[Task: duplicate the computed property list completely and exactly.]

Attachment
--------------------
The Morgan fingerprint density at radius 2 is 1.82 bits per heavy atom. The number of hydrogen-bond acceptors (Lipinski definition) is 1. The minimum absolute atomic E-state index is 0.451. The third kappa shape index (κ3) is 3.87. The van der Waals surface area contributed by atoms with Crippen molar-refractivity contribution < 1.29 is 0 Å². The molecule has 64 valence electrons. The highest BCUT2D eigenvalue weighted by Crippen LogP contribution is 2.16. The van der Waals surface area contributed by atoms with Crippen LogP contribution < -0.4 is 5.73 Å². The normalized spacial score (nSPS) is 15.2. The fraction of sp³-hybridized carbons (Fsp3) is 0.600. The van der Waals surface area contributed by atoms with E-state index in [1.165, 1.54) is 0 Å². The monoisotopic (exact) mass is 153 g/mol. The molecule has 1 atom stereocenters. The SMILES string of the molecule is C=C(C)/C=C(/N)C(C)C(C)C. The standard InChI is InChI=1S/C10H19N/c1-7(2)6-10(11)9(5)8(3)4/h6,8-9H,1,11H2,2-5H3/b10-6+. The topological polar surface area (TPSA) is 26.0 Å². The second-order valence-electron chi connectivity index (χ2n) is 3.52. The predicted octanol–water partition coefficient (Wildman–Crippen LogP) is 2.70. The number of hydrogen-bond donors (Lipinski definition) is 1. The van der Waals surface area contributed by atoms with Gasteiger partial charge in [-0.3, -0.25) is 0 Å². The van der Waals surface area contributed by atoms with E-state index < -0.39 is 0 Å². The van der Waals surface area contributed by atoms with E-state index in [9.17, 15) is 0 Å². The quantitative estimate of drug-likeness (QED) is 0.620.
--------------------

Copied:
The Morgan fingerprint density at radius 2 is 1.82 bits per heavy atom. The number of hydrogen-bond acceptors (Lipinski definition) is 1. The minimum absolute atomic E-state index is 0.451. The third kappa shape index (κ3) is 3.87. The van der Waals surface area contributed by atoms with Crippen molar-refractivity contribution < 1.29 is 0 Å². The molecule has 64 valence electrons. The highest BCUT2D eigenvalue weighted by Crippen LogP contribution is 2.16. The van der Waals surface area contributed by atoms with Crippen LogP contribution < -0.4 is 5.73 Å². The normalized spacial score (nSPS) is 15.2. The fraction of sp³-hybridized carbons (Fsp3) is 0.600. The van der Waals surface area contributed by atoms with E-state index in [1.165, 1.54) is 0 Å². The monoisotopic (exact) mass is 153 g/mol. The molecule has 1 atom stereocenters. The SMILES string of the molecule is C=C(C)/C=C(/N)C(C)C(C)C. The standard InChI is InChI=1S/C10H19N/c1-7(2)6-10(11)9(5)8(3)4/h6,8-9H,1,11H2,2-5H3/b10-6+. The topological polar surface area (TPSA) is 26.0 Å². The second-order valence-electron chi connectivity index (χ2n) is 3.52. The predicted octanol–water partition coefficient (Wildman–Crippen LogP) is 2.70. The number of hydrogen-bond donors (Lipinski definition) is 1. The van der Waals surface area contributed by atoms with Gasteiger partial charge in [-0.3, -0.25) is 0 Å². The van der Waals surface area contributed by atoms with E-state index < -0.39 is 0 Å². The van der Waals surface area contributed by atoms with E-state index in [9.17, 15) is 0 Å². The quantitative estimate of drug-likeness (QED) is 0.620.